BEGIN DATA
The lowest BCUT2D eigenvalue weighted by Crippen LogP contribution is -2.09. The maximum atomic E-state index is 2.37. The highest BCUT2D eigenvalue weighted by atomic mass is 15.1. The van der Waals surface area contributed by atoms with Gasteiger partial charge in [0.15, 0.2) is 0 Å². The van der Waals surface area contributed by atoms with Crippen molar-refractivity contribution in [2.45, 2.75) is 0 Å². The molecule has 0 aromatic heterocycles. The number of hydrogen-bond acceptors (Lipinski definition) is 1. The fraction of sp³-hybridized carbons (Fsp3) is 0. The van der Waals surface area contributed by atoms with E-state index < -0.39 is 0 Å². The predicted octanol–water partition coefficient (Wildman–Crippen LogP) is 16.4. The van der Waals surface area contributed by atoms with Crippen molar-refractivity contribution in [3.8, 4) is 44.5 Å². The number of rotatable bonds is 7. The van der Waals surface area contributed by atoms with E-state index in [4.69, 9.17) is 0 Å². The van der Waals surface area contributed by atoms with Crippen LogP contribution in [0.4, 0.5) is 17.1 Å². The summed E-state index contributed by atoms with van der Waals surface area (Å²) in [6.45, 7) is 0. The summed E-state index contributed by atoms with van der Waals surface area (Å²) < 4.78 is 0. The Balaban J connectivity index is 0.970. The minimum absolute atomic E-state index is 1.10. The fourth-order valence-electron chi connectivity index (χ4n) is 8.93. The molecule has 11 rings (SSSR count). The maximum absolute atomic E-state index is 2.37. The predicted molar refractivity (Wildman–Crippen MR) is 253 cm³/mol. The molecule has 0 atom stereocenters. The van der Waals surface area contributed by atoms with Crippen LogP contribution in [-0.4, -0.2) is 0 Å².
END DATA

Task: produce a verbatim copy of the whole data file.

The lowest BCUT2D eigenvalue weighted by Crippen LogP contribution is -2.09. The maximum atomic E-state index is 2.37. The highest BCUT2D eigenvalue weighted by atomic mass is 15.1. The van der Waals surface area contributed by atoms with Gasteiger partial charge in [0.15, 0.2) is 0 Å². The van der Waals surface area contributed by atoms with Crippen molar-refractivity contribution in [2.45, 2.75) is 0 Å². The molecule has 0 aromatic heterocycles. The number of hydrogen-bond acceptors (Lipinski definition) is 1. The fraction of sp³-hybridized carbons (Fsp3) is 0. The van der Waals surface area contributed by atoms with E-state index < -0.39 is 0 Å². The predicted octanol–water partition coefficient (Wildman–Crippen LogP) is 16.4. The van der Waals surface area contributed by atoms with Crippen molar-refractivity contribution in [3.8, 4) is 44.5 Å². The number of rotatable bonds is 7. The van der Waals surface area contributed by atoms with E-state index in [4.69, 9.17) is 0 Å². The van der Waals surface area contributed by atoms with Crippen LogP contribution in [0.4, 0.5) is 17.1 Å². The summed E-state index contributed by atoms with van der Waals surface area (Å²) in [6.45, 7) is 0. The summed E-state index contributed by atoms with van der Waals surface area (Å²) < 4.78 is 0. The Balaban J connectivity index is 0.970. The minimum absolute atomic E-state index is 1.10. The fourth-order valence-electron chi connectivity index (χ4n) is 8.93. The molecule has 11 rings (SSSR count). The maximum absolute atomic E-state index is 2.37. The predicted molar refractivity (Wildman–Crippen MR) is 253 cm³/mol. The molecule has 0 atom stereocenters. The van der Waals surface area contributed by atoms with Crippen LogP contribution in [-0.4, -0.2) is 0 Å².